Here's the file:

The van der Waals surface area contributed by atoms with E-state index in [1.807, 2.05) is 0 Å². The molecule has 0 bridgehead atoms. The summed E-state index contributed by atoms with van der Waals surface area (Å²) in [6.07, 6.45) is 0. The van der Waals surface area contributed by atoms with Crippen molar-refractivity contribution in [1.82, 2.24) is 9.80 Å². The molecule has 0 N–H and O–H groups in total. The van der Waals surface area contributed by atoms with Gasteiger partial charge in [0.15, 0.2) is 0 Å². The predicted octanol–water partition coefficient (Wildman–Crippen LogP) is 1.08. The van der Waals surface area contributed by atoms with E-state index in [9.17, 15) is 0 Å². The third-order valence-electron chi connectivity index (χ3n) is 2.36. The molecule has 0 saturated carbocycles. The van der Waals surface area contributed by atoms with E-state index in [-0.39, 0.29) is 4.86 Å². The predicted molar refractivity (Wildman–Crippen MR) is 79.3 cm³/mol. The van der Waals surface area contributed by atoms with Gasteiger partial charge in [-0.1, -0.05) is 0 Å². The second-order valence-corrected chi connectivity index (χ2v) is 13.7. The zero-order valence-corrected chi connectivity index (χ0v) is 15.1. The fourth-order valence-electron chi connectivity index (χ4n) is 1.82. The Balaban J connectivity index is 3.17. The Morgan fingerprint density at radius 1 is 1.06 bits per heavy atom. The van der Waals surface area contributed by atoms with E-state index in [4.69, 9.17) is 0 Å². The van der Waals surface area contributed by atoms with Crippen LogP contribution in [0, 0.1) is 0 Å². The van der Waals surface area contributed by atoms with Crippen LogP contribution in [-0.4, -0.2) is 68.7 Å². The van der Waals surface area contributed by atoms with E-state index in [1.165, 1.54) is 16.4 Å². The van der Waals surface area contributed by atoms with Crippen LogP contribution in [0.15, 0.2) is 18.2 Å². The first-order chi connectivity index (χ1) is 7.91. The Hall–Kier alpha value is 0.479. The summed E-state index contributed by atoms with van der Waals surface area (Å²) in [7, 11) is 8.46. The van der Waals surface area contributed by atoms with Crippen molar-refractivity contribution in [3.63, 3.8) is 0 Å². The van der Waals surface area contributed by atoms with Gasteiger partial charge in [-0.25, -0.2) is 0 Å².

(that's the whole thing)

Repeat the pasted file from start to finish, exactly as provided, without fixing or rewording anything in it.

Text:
The van der Waals surface area contributed by atoms with E-state index in [1.807, 2.05) is 0 Å². The molecule has 0 bridgehead atoms. The summed E-state index contributed by atoms with van der Waals surface area (Å²) in [6.07, 6.45) is 0. The van der Waals surface area contributed by atoms with Crippen molar-refractivity contribution in [1.82, 2.24) is 9.80 Å². The molecule has 0 N–H and O–H groups in total. The van der Waals surface area contributed by atoms with Gasteiger partial charge in [0.15, 0.2) is 0 Å². The predicted octanol–water partition coefficient (Wildman–Crippen LogP) is 1.08. The van der Waals surface area contributed by atoms with E-state index in [9.17, 15) is 0 Å². The third-order valence-electron chi connectivity index (χ3n) is 2.36. The molecule has 0 saturated carbocycles. The van der Waals surface area contributed by atoms with E-state index in [-0.39, 0.29) is 4.86 Å². The predicted molar refractivity (Wildman–Crippen MR) is 79.3 cm³/mol. The van der Waals surface area contributed by atoms with Gasteiger partial charge in [-0.1, -0.05) is 0 Å². The second-order valence-corrected chi connectivity index (χ2v) is 13.7. The zero-order valence-corrected chi connectivity index (χ0v) is 15.1. The fourth-order valence-electron chi connectivity index (χ4n) is 1.82. The Balaban J connectivity index is 3.17. The Morgan fingerprint density at radius 1 is 1.06 bits per heavy atom. The van der Waals surface area contributed by atoms with E-state index in [4.69, 9.17) is 0 Å². The van der Waals surface area contributed by atoms with Crippen LogP contribution in [0, 0.1) is 0 Å². The van der Waals surface area contributed by atoms with Crippen LogP contribution in [-0.4, -0.2) is 68.7 Å². The van der Waals surface area contributed by atoms with E-state index in [1.165, 1.54) is 16.4 Å². The van der Waals surface area contributed by atoms with Crippen LogP contribution in [0.15, 0.2) is 18.2 Å². The first-order chi connectivity index (χ1) is 7.91. The Hall–Kier alpha value is 0.479. The summed E-state index contributed by atoms with van der Waals surface area (Å²) in [7, 11) is 8.46. The van der Waals surface area contributed by atoms with Crippen molar-refractivity contribution in [3.63, 3.8) is 0 Å². The van der Waals surface area contributed by atoms with Gasteiger partial charge in [-0.25, -0.2) is 0 Å².